An insider’s guide to Sweden’s circular textile recycling plant

Yesterday, a factory producing textile fibre pulp opened in Sweden. Put another way, a factory turning textile waste into recycled textile fibres began commercial production. Or a more emphatic version would be: the world’s first textile recycling plant went online, signalling a new era in low-impact fibre production by turning cotton waste into perpetually recyclable fibres. Context is everything, and to understand the milestone of the ‘Renewcell 1’ recycling plant achieving commercial scale, I attended its inauguration in Sundsvall, Sweden.

Right now, world leaders are at COP27, discussing what to do about the climate crisis – a year after the last time they did this at COP26. During that time, emissions have risen, climate financing has faltered, and environmental commitments have yet to be honoured. Also, within the past year, Renewcell1 turned a decommissioned paper mill into a textile recycling plant with the capacity to process 175,000 bales of textile waste (each weighing 200-300kg) into dissolving pulp. This pulp (a dehydrated ‘cardboard’ of cellulose molecules derived from cotton waste) will generate 60,000 tonnes of circular textile fibres yearly. These circular fibres – ‘Circulose’ – would otherwise have come from logged trees. The fibre type is man-made cellulosic fibre (MMCF), commonly known as Lyocell, Tencel or viscose. The cotton textile waste used to make these recycled fibres would ordinarily be incinerated. In fact, by law, it must be burned in many locations; Prato (where many of Italy’s textile mills reside) is one such location.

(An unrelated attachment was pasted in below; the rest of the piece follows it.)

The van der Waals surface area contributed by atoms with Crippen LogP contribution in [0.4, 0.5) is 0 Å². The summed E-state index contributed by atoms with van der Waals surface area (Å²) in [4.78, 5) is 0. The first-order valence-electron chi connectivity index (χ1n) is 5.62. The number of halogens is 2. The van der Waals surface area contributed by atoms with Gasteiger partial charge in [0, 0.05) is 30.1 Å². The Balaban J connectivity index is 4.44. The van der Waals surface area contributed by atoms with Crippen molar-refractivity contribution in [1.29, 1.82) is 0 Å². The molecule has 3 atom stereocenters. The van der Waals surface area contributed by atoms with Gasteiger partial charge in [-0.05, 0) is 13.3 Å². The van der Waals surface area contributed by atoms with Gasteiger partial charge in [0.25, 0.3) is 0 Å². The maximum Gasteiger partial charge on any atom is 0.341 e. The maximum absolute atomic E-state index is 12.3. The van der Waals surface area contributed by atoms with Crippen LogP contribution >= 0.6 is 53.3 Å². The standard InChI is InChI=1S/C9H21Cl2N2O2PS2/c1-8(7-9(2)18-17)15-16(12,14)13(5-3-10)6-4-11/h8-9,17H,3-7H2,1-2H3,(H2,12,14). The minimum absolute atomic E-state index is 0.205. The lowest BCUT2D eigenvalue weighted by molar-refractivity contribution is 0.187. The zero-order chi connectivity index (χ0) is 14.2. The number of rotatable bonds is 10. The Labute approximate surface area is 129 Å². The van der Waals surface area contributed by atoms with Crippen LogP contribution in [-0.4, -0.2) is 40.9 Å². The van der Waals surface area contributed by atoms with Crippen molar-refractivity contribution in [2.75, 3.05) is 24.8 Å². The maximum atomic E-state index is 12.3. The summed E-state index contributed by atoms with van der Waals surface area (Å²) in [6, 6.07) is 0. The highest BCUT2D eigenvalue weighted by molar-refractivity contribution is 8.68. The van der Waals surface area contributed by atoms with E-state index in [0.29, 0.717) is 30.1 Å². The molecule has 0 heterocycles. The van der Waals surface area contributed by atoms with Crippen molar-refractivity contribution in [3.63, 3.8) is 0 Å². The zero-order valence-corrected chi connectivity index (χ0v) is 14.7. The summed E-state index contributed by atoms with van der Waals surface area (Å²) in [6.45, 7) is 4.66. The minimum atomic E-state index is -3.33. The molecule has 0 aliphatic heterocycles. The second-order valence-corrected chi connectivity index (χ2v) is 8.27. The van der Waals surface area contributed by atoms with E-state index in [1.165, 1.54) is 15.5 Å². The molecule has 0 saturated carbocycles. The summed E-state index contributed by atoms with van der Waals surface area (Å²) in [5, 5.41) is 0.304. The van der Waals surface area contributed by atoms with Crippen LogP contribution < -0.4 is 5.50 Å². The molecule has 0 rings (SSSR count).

I know this because Jodi Everding, VP of Sustainability at womenswear brand Filippa-K, explained during the tour that the brand’s Prato-based mill partner Beste2 was facing an expensive waste issue. They lamented to Everding that the linear and charred dead-end their waste meets costs the mill a considerable sum. Textile waste is a problem Filippa-K has also been trying to address across its entire value chain. During the tour of Renewcell 1, Everding explained that embedding long-term waste-reduction solutions for all stakeholders across their fibre, weaving, and cut and sew phases a key motivation for working with Renewcell. The partnership was solidified in the recent launch of their winter collection containing cotton and viscose (of which 30% is Circulose). “We are looking for [material] solutions that will scale,” she explained, making it clear that such solutions must be embedded in the materials they source season after season – part of the fabric’ palette’ at their disposal and not isolated material experiments. 

Stakeholders across the value chain are steeped in the same waste challenges and accountable to the same rising regulations and the impending changes under the European Green deal and the Product Environmental Footprint calculator. Waste is being wasted, and it costs time, emissions and money, posing a growing climate and business risk.